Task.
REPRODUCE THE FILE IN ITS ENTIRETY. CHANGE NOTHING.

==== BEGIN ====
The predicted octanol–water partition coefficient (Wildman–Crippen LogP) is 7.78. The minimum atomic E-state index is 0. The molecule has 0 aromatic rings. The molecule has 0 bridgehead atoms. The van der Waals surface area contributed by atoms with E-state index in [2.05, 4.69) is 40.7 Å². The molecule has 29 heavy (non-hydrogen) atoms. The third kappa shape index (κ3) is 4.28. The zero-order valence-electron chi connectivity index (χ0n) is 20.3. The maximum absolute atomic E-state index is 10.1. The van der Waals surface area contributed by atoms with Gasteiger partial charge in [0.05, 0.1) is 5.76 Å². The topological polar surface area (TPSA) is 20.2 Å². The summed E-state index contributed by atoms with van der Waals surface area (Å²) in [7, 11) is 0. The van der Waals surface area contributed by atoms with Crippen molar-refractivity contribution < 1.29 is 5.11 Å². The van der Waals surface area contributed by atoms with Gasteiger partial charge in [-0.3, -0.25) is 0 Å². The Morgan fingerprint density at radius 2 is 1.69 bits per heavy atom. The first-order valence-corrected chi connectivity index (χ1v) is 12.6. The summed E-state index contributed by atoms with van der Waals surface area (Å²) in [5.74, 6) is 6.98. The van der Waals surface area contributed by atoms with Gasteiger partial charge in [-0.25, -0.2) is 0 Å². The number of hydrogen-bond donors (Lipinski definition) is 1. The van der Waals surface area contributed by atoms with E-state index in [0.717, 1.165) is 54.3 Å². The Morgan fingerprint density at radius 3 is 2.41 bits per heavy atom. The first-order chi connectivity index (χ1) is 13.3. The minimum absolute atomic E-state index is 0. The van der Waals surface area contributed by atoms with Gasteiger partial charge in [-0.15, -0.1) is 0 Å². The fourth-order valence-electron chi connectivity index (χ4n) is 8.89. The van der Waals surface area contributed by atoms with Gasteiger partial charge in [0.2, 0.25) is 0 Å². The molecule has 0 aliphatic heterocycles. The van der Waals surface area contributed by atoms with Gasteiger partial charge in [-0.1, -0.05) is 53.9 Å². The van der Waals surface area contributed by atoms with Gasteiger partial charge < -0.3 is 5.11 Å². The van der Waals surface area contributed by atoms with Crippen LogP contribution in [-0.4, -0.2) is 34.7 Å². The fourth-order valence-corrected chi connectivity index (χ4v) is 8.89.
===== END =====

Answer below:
The predicted octanol–water partition coefficient (Wildman–Crippen LogP) is 7.78. The minimum atomic E-state index is 0. The molecule has 0 aromatic rings. The molecule has 0 bridgehead atoms. The van der Waals surface area contributed by atoms with E-state index in [2.05, 4.69) is 40.7 Å². The molecule has 29 heavy (non-hydrogen) atoms. The third kappa shape index (κ3) is 4.28. The zero-order valence-electron chi connectivity index (χ0n) is 20.3. The maximum absolute atomic E-state index is 10.1. The van der Waals surface area contributed by atoms with Gasteiger partial charge in [0.05, 0.1) is 5.76 Å². The topological polar surface area (TPSA) is 20.2 Å². The summed E-state index contributed by atoms with van der Waals surface area (Å²) in [7, 11) is 0. The van der Waals surface area contributed by atoms with Crippen molar-refractivity contribution < 1.29 is 5.11 Å². The van der Waals surface area contributed by atoms with Gasteiger partial charge in [-0.3, -0.25) is 0 Å². The Morgan fingerprint density at radius 2 is 1.69 bits per heavy atom. The first-order valence-corrected chi connectivity index (χ1v) is 12.6. The summed E-state index contributed by atoms with van der Waals surface area (Å²) in [5.74, 6) is 6.98. The van der Waals surface area contributed by atoms with Gasteiger partial charge in [-0.25, -0.2) is 0 Å². The number of hydrogen-bond donors (Lipinski definition) is 1. The van der Waals surface area contributed by atoms with E-state index in [0.717, 1.165) is 54.3 Å². The Morgan fingerprint density at radius 3 is 2.41 bits per heavy atom. The first-order chi connectivity index (χ1) is 13.3. The minimum absolute atomic E-state index is 0. The van der Waals surface area contributed by atoms with Gasteiger partial charge in [-0.15, -0.1) is 0 Å². The fourth-order valence-electron chi connectivity index (χ4n) is 8.89. The van der Waals surface area contributed by atoms with Gasteiger partial charge in [0.2, 0.25) is 0 Å². The molecule has 0 aliphatic heterocycles. The van der Waals surface area contributed by atoms with Gasteiger partial charge in [-0.1, -0.05) is 53.9 Å². The van der Waals surface area contributed by atoms with Gasteiger partial charge < -0.3 is 5.11 Å². The van der Waals surface area contributed by atoms with Crippen LogP contribution in [-0.4, -0.2) is 34.7 Å². The fourth-order valence-corrected chi connectivity index (χ4v) is 8.89.